SUMMARY- Downed Mail Host

From: Craig Gruneberg (
Date: Fri Jun 21 1996 - 09:11:34 CDT

My original question was:

What happens to incoming mail if the destination machine is taken
off-line for a few days?

My thoughts are that the mail delivery will be tried for 3 days out on
the Internet and if the host is not up by then, the sender will receive
a notification that the mail cannot be delivered- since this has
happened to me on occassion with some mail I have sent.

If this is true, is this universal behavior?

Summarizing the responses-

The amount of time that the sending machine will try to deliver is
configurable- must default to 3 days under Solaris since I did not
change anything related to this in my mail config. One suggestion was
to establish another mailhost outside my domain.

The replies follow:

>From Fri Jun 21 09:39 EDT 1996

I think yes!!! (although it depends on how are the sende's site configured
(i.e. they may try for (say) 5 days).
You should probably start using MX records to have an alternative mail host
(even one outside csph).

>From Fri Jun 21 09:45 EDT 1996

It all depends on how each mailhost has their sendmail set up.
Ours here are set to try to send mail for 3 days, then give up.
I've seen others that give up after one day. And a few others
that are set to 5 days.

Of course, if you're set to try to send a message for 5 days,
that means that your server has to queue the message for five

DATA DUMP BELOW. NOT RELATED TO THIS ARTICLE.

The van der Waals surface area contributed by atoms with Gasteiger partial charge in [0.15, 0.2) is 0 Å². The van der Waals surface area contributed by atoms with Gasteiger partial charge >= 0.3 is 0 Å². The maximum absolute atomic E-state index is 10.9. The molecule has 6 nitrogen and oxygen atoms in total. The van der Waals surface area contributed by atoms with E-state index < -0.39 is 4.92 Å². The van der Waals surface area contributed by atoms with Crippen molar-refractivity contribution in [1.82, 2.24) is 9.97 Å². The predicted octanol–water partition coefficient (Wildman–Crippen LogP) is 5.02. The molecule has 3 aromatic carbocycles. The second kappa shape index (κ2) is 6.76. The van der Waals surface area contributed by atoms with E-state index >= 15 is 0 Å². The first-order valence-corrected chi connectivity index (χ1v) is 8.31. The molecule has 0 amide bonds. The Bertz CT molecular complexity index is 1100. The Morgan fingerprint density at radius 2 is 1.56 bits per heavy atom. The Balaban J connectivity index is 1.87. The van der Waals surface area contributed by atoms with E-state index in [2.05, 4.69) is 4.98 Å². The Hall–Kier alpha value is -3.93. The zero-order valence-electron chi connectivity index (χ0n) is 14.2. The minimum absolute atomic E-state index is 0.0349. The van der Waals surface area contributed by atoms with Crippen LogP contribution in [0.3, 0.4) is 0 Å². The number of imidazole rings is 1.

days, and keep trying to send it. THis can bog down a machine
if it has a large volume of mail waiting to be sent.

There is no universal behavior- mail daemons are configured
differently all around the world. What matters to you, though,
is what the server that you're using is set to.

>From Fri Jun 21 09:56 EDT 1996

This is configurable.
Our mailserver tries 4 days, so it depends on the configuration of
the sender.

>From Fri Jun 21 10:01 EDT 1996

Hi, Craig. I believe that this is part of the sending
host's configuration, and it's not universal. It's
probably a good rule of thumb, though.

If you're expecting significant downtime for a machine
that recieves a lot of mail, consider adding an alias
on your mail-forwarding service or on your naming service
(be it DNS, NIS, or NIS+) to point, at least temporarily,
to another machine.

>From Fri Jun 21 10:03 EDT 1996

If your machine cannot deliver the mail to the destination machine, it
keeps trying. It periodically sends warning messages to the sender
notifying them that the message has not yet been delivered. After 3-4
days (4 on my machine) the mail bounces back to the sender.


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